If any portion of the character argument violates any of these conditions, then
Oracle returns an error message.
Format Modifier Examples
The following statement uses a date format model to return a character expression:
SELECT TO_CHAR(SYSDATE, ’fmDDTH’)||’ of ’||TO_CHAR
(SYSDATE, ’fmMonth’)||’, ’||TO_CHAR(SYSDATE, ’YYYY’) "Ides"
FROM DUAL;
Ides
-----------------3RD of April, 1998
The preceding statement also uses the FM modifier. If FM is omitted, then the
month is blank-padded to nine characters:
SELECT TO_CHAR(SYSDATE, ’DDTH’)||’ of ’||
TO_CHAR(SYSDATE, ’Month’)||’, ’||
Basic Elements of Oracle SQL
2-77
Format Models
TO_CHAR(SYSDATE, ’YYYY’) "Ides"
FROM DUAL;
Ides
----------------------03RD of April
, 1998
The following statement places a single quotation mark in the return value by using
a date format model that includes two consecutive single quotation marks:
SELECT TO_CHAR(SYSDATE, ’fmDay’)||’’’s Special’ "Menu"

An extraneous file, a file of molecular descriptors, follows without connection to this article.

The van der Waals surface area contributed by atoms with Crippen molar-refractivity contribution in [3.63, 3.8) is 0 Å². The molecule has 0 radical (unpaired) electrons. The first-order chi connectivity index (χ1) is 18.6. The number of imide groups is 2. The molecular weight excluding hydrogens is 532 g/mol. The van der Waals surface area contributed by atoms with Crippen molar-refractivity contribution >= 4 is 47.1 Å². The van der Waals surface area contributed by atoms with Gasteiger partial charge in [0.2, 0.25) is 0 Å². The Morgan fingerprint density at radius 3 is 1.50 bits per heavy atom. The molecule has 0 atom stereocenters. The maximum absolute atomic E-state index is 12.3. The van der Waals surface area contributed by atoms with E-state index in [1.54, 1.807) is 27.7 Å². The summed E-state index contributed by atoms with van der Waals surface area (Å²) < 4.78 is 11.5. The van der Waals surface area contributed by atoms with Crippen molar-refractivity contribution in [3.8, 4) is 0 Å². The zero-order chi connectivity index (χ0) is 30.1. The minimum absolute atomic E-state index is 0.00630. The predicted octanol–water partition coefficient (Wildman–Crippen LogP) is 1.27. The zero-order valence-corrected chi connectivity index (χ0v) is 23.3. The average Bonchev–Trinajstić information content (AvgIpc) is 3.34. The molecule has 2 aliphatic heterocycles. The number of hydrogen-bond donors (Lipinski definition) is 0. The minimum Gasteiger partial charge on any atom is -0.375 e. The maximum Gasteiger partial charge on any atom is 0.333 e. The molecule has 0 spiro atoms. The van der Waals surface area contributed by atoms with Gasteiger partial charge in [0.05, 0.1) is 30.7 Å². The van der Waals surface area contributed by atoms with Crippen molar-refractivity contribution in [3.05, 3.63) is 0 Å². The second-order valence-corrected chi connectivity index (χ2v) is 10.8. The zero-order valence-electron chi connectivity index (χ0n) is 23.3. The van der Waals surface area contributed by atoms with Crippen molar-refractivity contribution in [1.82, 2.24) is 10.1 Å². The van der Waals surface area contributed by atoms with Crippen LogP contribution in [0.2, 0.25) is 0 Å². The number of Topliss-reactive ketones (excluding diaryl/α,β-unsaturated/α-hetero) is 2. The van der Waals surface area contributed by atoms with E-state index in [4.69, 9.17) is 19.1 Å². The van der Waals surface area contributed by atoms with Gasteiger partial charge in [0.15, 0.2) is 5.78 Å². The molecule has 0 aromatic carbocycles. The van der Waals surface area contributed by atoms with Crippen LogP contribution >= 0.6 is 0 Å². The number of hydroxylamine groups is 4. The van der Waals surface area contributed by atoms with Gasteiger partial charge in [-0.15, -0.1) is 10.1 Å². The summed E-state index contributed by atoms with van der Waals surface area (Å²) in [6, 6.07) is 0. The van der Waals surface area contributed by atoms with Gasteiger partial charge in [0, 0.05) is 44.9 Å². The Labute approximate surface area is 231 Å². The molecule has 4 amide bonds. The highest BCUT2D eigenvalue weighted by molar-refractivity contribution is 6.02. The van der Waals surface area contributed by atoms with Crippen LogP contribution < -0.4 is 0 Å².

FROM DUAL;
Menu
----------------Tuesday’s Special
Two consecutive single quotation marks can be used for the same purpose within a
character literal in a format model.
Table 2–18 shows whether the following statement meets the matching conditions
for different values of char and ’fmt’ using FX (the table named table has a
column date_column of datatype DATE):
UPDATE table
SET date_column = TO_DATE(char, ’fmt’);
Table 2–18 Matching Character Data and Format Models with the FX Format Model
Modifier
2-78
char
’fmt’
Match or Error?
’15/ JAN /1998’
’DD-MON-YYYY’
Match
’ 15! JAN % /1998’
’DD-MON-YYYY’
Error
’15/JAN/1998’
’FXDD-MON-YYYY’
Error
’15-JAN-1998’
’FXDD-MON-YYYY’
Match
’1-JAN-1998’
’FXDD-MON-YYYY’
Error
’01-JAN-1998’
’FXDD-MON-YYYY’
Match
’1-JAN-1998’
’FXFMDD-MON-YYYY’
Match
Oracle9i SQL Reference
Format Models
String-to-Date Conversion Rules
The following additional formatting rules apply when converting string values to
date values (unless you have used the FX or FXFM modifiers in the format model to